• Government Policy – the largest improvement should come from Colombia, where now that the change to government subsidies is understood, adjustments can be made – buyers in major cities like Bogota have access to different subsidies through private employee benefits organizations called Cajas de Compensacíon; buyers are now being underwritten considering such subsidies and not those of the government’s Mi Casa Ya program, and thus there should be no more surprises. Additionally, to compensate for lower federal subsidies, the city of Bogota is increasing its own local programs to boost low-income housing. We believe that substantial pent-up demand exists, to be unleashed in 2024-2025. In Brazil, Lula’s continued support of the Minha Casa Minha Vida program should continue buoying the low-income segment in Brazil. Elsewhere, in Peru and Chile the Mi Vivienda and Politica Habitacional programs are well functioning and should continue to provide subsidies and incentives aiding homeownership.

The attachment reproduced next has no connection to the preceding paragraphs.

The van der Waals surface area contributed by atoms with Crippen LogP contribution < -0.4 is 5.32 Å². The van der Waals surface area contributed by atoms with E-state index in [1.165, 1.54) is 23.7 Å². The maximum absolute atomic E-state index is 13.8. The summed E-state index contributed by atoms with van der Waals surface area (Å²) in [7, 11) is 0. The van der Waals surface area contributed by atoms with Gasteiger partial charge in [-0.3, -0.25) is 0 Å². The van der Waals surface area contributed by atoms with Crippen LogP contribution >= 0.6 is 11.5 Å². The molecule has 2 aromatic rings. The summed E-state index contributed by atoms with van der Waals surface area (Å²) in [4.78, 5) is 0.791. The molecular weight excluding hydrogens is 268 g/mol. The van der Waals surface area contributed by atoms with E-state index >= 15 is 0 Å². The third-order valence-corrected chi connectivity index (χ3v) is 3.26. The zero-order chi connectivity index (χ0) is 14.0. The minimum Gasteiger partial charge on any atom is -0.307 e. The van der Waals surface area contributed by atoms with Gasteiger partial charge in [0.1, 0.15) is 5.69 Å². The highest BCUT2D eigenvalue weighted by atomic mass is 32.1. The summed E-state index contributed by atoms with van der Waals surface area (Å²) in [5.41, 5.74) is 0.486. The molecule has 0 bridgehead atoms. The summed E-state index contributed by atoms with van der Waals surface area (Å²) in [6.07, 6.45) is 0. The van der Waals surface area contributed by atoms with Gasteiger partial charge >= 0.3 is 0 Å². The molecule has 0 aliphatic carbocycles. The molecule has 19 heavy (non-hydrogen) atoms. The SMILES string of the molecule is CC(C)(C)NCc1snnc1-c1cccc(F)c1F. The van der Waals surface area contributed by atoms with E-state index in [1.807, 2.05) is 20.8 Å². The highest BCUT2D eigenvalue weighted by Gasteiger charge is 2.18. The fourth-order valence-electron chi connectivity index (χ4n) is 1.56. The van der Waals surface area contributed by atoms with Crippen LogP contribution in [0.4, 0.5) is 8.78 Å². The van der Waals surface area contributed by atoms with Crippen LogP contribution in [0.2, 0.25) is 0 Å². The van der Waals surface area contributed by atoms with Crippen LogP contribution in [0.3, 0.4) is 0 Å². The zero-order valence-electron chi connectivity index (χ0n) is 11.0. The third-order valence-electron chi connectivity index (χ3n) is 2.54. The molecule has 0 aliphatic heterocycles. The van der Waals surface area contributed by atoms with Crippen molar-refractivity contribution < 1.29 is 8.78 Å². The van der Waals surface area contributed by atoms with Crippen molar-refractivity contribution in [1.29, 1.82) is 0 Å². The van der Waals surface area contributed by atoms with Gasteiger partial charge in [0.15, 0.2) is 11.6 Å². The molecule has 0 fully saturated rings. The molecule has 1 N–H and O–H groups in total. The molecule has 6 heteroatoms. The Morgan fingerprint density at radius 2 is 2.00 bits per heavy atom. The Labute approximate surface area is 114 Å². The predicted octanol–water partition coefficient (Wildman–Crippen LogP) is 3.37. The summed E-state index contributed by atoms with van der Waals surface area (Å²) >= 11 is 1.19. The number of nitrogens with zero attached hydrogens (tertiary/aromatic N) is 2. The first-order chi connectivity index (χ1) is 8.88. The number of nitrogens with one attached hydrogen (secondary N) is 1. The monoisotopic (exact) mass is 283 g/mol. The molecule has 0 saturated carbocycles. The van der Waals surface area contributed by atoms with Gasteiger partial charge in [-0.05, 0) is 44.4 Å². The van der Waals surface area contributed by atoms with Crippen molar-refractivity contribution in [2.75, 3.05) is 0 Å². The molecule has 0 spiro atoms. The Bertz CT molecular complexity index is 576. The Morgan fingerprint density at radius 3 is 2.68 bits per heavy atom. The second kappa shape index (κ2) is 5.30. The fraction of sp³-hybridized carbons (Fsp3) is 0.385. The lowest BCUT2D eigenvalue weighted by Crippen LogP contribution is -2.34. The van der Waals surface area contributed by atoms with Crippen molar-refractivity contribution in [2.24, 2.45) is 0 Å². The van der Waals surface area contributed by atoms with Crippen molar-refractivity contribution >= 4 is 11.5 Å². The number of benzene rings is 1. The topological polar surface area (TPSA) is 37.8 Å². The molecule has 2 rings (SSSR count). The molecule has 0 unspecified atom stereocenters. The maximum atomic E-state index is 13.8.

• Moderated Political Risk – other than Mexico, there are no other presidential elections in Paladin’s target markets in 2024, minimizing the potential for consumer confidence to fall due to political upheaval. Even in Mexico, it is widely believed that the Morena party (candidate Claudia Sheinbaum) will easily retain the presidency, but since the party lost its super-majority in congress in 2021, its power to make drastic changes to the constitution or the direction of the economy, is limited.